Since reaching a peak on September 24th, the stock market (S&P 500) has lost 9.6% of its value as of Friday, November 23rd, taking us back to where we started the year. Losses have been greatest in the technology sector among previous high fliers, but the selloff has been broad based. Even though it’s impossible to explain any market movements given the infinite number of factors that influence security prices, following is a list of potential explanations:
Trade War with China: China has been able to grow into the second largest economy in the world by adopting free market polices in combination with state-sponsored financing. This economic model relies on exports to the United States. The country also limits access to its market and has not protected the rest of the world’s intellectual property. China’s policies have caused tensions with the United States and the current administration has imposed significant tariffs to retaliate and change the terms of the economic relationship. As we discussed in our quarterly investment commentary, the world is inter-connected and trade barriers will slow economic growth throughout the world. This fear has put downward pressure on stock markets.
Peak Market Conditions: The US economy has grown at over 3% this year and corporate earnings have surged by over 25% compared to 2017. Europe and Japan have also grown faster than in recent years. The US tax cut stimulated this growth, especially in corporate earnings, and there is no encore to stimulate further growth. Therefore, investors have taken the market lower since future economic and earnings growth will be much slower than the recent peaks.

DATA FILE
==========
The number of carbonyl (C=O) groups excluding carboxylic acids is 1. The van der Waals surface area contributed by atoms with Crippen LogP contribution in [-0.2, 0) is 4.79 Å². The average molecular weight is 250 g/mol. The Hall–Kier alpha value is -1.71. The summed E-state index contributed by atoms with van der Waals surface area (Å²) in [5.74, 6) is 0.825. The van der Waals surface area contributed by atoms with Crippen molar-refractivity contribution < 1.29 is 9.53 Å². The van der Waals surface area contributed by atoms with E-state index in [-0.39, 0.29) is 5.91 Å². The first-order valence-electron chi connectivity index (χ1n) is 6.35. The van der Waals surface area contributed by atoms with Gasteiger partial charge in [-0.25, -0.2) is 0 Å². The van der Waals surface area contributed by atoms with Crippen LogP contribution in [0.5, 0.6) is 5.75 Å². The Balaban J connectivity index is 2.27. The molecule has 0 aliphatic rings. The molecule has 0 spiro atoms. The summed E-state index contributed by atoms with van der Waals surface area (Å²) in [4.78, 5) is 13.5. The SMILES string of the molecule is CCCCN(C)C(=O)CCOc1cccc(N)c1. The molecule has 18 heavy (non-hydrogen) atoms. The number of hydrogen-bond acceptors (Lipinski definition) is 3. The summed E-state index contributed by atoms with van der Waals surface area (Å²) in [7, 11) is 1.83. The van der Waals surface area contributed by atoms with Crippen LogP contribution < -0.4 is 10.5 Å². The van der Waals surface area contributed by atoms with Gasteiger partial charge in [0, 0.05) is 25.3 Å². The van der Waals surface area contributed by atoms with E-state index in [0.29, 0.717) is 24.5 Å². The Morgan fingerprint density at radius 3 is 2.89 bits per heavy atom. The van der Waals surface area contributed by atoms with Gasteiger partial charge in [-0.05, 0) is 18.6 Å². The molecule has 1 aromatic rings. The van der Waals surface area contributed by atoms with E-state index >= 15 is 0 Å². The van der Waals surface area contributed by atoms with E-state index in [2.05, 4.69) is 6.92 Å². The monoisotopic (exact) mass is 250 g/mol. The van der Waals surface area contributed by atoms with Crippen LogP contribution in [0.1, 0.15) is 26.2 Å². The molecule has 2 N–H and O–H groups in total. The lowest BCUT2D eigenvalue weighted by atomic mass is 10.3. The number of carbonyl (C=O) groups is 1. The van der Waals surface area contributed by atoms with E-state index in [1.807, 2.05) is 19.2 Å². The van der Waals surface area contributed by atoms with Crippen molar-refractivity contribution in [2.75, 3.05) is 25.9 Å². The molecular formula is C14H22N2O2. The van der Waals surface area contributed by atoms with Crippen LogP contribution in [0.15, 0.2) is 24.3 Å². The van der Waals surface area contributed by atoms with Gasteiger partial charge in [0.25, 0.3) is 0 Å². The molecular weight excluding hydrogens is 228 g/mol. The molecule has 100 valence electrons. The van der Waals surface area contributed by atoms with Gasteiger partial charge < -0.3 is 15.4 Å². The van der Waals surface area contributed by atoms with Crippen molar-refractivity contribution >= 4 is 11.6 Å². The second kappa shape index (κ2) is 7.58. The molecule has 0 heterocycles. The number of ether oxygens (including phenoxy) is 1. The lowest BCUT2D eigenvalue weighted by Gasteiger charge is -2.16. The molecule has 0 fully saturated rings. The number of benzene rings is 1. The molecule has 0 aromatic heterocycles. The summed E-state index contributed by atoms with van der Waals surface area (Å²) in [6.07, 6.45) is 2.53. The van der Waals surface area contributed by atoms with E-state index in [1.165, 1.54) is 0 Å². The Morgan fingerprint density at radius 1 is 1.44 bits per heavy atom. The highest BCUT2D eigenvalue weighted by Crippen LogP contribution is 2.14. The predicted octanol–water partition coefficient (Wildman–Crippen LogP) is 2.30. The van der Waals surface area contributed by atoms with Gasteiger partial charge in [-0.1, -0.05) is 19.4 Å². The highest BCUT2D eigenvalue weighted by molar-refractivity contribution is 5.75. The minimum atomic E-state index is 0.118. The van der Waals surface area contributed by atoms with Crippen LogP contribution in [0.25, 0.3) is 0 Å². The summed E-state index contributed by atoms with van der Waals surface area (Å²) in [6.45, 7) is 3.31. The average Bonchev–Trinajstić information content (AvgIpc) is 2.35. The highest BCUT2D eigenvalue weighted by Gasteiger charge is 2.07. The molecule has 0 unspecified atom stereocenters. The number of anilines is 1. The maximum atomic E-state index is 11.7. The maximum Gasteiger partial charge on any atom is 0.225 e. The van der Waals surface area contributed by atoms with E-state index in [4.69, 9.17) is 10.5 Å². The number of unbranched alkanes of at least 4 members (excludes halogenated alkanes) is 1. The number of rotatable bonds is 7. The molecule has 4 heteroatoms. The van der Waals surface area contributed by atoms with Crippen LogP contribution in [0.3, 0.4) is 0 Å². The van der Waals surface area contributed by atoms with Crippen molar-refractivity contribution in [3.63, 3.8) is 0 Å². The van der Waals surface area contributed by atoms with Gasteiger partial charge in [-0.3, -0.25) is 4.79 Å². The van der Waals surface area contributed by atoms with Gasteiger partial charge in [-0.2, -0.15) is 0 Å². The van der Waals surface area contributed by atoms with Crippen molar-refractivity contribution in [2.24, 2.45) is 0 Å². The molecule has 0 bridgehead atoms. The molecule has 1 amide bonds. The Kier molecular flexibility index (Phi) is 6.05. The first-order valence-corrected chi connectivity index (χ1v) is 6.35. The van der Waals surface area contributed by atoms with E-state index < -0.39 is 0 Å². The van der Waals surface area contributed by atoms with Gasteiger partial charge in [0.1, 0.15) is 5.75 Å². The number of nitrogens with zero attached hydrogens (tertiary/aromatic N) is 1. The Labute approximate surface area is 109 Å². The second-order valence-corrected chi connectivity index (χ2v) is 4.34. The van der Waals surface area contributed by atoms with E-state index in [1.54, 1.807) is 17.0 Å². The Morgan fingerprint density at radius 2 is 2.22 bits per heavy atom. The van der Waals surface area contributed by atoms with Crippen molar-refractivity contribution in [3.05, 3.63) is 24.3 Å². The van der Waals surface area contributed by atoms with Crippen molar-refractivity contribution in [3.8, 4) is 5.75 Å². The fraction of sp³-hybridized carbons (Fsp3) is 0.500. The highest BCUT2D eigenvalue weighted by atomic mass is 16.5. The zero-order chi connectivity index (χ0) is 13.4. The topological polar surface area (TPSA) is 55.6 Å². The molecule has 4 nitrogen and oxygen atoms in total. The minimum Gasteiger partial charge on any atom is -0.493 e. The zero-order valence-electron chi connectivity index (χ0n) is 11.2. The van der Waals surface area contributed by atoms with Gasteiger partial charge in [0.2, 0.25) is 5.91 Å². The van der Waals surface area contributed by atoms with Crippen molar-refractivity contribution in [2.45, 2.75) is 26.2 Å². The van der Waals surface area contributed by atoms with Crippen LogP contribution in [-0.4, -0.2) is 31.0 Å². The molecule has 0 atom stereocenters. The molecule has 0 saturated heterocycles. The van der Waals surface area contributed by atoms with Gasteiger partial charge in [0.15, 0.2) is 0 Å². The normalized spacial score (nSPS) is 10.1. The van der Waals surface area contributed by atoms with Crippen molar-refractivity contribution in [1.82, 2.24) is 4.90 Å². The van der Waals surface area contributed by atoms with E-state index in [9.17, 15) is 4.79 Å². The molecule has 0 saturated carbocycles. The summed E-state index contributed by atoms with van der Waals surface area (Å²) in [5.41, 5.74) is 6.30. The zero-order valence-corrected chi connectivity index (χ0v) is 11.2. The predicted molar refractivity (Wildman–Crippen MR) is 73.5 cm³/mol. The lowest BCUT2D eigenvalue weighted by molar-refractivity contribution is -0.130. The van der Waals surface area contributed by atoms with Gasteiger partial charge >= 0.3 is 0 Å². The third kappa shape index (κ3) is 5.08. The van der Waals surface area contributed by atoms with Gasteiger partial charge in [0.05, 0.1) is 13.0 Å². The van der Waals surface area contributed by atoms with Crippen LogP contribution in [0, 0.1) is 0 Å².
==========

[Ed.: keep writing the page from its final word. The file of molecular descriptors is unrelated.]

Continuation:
Exhaustion/Reversion to the Mean: As of the end of September, before the current downturn, the stock market had returned over 17% annually for the past 3 years, well in excess of the 10% historical rate. Therefore, this correction could be viewed as simply reverting toward the long term average.
Higher Interest Rates: Rates on the 10-year US Treasury Note have increased by 0.6% so far this year and shorter-term interest rates on the 2-year Note have advanced even more at 0.9%. Higher rates pose a number of challenges for the stock market. The first is that borrowing is more expensive, and that companies, governments and individuals may spend and invest less as a result of higher borrowing costs. The second reason is that investors may re-allocate some of their capital from stocks to the higher yielding bonds or money market funds.
Valuation: Certain sectors of the market, especially the more speculative segments of the technology sector, were overvalued relative to their future growth prospects. Capital has flowed from these richly valued sectors as investors realized that future growth prospects were not sufficient to maintain the speculative prices.
Behavioral Finance Principles: During periods of uncertainty, investors tend to react emotionally and to follow the lead of other investors, while subconsciously disregarding a more reasoned approach.
All of these rationales may explain why the market has corrected. There may also be other reasons which carry greater weight but will only be known in hindsight. The common theme is that there is an elevated level of uncertainty regarding economic activity and earnings growth over the coming years.
We do not view the recent correction as a foreshadowing of a major bear market as was experienced during the Financial Crisis. Bloomberg’s U.S. Recession Probability Forecast index suggests the likelihood of a recession in 2019 is 15%. Corporate earnings are expected to continue to grow, albeit at slower rates than in the past year. The banks and bond markets are also functioning well and have excess reserves to provide credit to the economy. Therefore, this downturn provides two opportunities. The first is to buy quality companies at lower valuations. The second is to realize capital losses to lower tax liabilities. The current holdings along with any additions should provide a foundation for better returns in portfolios over the coming years.